And the overall winner was…. For the first year, we had a tie which was between Johnson & Johnson and General Electric.

Mass Mutual had a significant jump in rankings. We’ve seen 3M do very well, Salesforce jumped pretty high this year. Striker have just done a great job of committing and seeing their brands move. Also, Delta Air Lines have done very well and McKesson, Oracle. I was looking at Cisco’s employment brand, and I was really impressed with what I saw on their site.

What’s best practice across top employers?

The authenticity through the employee’s voice, their marketing, and through reviews. They’re not hiding the things that aren’t great. They’re saying this is our challenge and this is how we’re getting over them. A couple of years ago I met a head of talent and he said, “I don’t understand why we’re placed in so badly,” and they weren’t. They were 40 or 45. It really was that there wasn’t enough voice of the employee, it felt like marketing drove it, versus truly what the company is. They’ve made a huge leap, and a lot of it was that there was authenticity from their workforce.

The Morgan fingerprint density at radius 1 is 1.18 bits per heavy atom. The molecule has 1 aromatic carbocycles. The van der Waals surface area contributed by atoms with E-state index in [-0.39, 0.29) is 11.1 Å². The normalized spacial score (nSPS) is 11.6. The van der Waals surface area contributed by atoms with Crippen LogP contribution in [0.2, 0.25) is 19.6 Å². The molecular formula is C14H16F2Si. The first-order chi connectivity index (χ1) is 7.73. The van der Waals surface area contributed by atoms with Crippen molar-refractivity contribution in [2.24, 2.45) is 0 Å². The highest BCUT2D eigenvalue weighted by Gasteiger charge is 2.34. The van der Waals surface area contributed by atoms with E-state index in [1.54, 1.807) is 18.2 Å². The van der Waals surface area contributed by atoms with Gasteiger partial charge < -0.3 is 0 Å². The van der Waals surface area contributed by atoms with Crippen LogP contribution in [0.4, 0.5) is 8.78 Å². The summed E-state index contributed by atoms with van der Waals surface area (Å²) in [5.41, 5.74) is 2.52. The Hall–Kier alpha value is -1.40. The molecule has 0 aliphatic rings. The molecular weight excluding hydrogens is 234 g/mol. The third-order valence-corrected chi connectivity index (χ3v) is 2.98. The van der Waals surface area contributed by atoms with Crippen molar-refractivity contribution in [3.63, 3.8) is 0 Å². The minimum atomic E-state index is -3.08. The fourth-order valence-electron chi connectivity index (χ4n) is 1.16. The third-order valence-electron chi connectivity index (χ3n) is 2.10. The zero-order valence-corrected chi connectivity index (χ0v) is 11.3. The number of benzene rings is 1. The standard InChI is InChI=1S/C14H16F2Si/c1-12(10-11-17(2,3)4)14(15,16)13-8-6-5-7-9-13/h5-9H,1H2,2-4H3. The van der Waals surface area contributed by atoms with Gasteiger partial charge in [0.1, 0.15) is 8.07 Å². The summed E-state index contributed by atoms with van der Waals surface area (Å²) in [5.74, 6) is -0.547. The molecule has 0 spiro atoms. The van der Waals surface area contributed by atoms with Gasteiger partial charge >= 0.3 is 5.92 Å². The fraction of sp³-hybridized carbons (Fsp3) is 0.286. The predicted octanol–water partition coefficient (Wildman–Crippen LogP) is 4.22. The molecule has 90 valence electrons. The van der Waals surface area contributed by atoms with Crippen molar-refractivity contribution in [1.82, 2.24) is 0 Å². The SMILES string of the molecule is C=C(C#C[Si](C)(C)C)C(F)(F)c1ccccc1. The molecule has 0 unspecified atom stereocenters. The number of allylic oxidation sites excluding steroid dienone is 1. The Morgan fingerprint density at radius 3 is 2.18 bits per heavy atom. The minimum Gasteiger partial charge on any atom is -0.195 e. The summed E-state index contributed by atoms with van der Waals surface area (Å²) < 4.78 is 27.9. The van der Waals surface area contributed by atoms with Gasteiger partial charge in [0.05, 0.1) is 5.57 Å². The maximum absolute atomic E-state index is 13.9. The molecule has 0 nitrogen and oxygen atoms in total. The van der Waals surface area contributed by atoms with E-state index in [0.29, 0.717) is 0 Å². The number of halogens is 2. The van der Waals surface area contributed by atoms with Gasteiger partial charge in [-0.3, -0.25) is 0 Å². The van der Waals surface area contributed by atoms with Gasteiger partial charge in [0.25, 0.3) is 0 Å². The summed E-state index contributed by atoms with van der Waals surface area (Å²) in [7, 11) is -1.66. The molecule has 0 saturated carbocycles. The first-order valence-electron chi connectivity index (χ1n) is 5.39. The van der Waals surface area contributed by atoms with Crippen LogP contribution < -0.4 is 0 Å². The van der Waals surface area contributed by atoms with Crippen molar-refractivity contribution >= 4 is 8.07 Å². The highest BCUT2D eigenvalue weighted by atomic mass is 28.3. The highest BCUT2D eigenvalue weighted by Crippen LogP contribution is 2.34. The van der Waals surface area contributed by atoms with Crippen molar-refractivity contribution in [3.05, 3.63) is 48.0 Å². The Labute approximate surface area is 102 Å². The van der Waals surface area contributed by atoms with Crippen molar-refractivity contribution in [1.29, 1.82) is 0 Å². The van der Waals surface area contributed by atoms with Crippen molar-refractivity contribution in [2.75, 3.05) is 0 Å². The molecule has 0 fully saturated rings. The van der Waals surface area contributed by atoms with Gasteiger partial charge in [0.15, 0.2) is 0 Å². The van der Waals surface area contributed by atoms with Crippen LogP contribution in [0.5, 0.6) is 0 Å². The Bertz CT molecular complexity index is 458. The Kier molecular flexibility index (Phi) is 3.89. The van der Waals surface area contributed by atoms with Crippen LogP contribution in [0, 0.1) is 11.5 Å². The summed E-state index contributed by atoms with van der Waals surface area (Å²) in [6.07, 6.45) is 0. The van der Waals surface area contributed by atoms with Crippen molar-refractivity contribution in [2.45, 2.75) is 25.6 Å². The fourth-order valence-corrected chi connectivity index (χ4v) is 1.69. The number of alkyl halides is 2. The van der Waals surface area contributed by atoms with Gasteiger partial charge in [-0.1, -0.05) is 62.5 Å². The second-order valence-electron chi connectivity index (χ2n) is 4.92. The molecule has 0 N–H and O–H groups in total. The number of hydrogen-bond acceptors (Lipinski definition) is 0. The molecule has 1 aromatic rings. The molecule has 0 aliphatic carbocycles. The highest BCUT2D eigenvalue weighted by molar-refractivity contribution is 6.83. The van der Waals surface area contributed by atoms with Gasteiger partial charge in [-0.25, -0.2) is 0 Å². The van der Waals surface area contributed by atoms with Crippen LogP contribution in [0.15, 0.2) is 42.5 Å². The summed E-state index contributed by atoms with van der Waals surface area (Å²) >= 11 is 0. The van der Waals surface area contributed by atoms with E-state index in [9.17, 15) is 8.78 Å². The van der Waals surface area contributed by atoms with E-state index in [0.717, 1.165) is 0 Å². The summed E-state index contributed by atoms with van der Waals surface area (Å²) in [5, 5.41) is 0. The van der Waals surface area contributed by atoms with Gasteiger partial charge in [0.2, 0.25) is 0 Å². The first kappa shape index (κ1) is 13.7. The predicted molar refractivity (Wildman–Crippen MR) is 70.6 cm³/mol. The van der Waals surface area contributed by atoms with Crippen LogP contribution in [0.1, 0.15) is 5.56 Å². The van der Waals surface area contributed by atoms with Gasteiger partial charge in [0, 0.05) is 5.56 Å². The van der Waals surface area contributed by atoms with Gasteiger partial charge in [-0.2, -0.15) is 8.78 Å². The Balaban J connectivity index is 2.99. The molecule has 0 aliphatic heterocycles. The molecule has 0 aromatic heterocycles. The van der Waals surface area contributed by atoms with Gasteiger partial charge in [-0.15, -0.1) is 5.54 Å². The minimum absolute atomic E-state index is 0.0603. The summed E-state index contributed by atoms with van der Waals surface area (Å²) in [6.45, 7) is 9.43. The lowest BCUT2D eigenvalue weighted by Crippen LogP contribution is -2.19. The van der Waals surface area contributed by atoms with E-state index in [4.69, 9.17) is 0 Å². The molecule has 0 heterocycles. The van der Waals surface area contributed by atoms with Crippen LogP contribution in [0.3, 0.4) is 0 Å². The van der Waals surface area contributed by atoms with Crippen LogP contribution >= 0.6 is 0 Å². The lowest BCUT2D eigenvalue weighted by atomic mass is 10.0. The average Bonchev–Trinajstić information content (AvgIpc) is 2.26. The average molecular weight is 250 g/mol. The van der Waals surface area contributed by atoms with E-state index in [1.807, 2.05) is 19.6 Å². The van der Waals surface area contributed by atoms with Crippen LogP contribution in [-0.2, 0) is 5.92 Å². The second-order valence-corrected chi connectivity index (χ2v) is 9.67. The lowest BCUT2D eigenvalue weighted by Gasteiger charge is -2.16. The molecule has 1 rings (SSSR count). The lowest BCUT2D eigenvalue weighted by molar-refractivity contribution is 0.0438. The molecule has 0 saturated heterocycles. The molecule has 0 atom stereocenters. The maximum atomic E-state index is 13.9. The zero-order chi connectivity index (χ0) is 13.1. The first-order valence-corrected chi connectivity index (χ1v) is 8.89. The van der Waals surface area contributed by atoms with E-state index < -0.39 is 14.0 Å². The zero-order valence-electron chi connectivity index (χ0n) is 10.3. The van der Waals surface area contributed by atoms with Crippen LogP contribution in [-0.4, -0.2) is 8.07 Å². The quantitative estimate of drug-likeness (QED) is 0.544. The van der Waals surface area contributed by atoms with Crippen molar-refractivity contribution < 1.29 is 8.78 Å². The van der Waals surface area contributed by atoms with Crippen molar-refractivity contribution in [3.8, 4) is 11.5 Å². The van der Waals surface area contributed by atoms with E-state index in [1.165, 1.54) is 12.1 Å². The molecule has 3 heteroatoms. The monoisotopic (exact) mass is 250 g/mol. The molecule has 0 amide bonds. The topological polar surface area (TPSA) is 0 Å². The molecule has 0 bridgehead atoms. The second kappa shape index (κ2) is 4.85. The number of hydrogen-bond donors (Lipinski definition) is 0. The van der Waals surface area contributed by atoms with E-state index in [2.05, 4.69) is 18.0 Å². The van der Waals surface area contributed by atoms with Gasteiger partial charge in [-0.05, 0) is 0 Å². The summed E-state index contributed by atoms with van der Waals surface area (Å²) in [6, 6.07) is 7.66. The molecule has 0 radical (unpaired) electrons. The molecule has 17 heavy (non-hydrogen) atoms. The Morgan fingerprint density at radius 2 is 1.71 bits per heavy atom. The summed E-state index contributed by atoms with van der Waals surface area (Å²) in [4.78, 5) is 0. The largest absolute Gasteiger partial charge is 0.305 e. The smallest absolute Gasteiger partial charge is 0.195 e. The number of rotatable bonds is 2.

What do you think we’ll see in the 2018 report?

There’s going to be more focus on regional rather than global. We see companies like GE, and their technology is very innovative and reminds you of a tech company versus the manufacturing side. So we’re seeing role specific and region specific branding that is giving the most success for organizations, but it does continue to evolve. I think we will start seeing more from a freelancer gig employment brand. Uber is a good example of how they’ve really branded to the freelancer and gig community.

Follow John on Twitter @wilsonceo, and remember to subscribe to the Employer Branding Podcast.

By Jörgen Sundberg

Founder of Undercover Recruiter & CEO of Link Humans, home of The Employer Brand Index.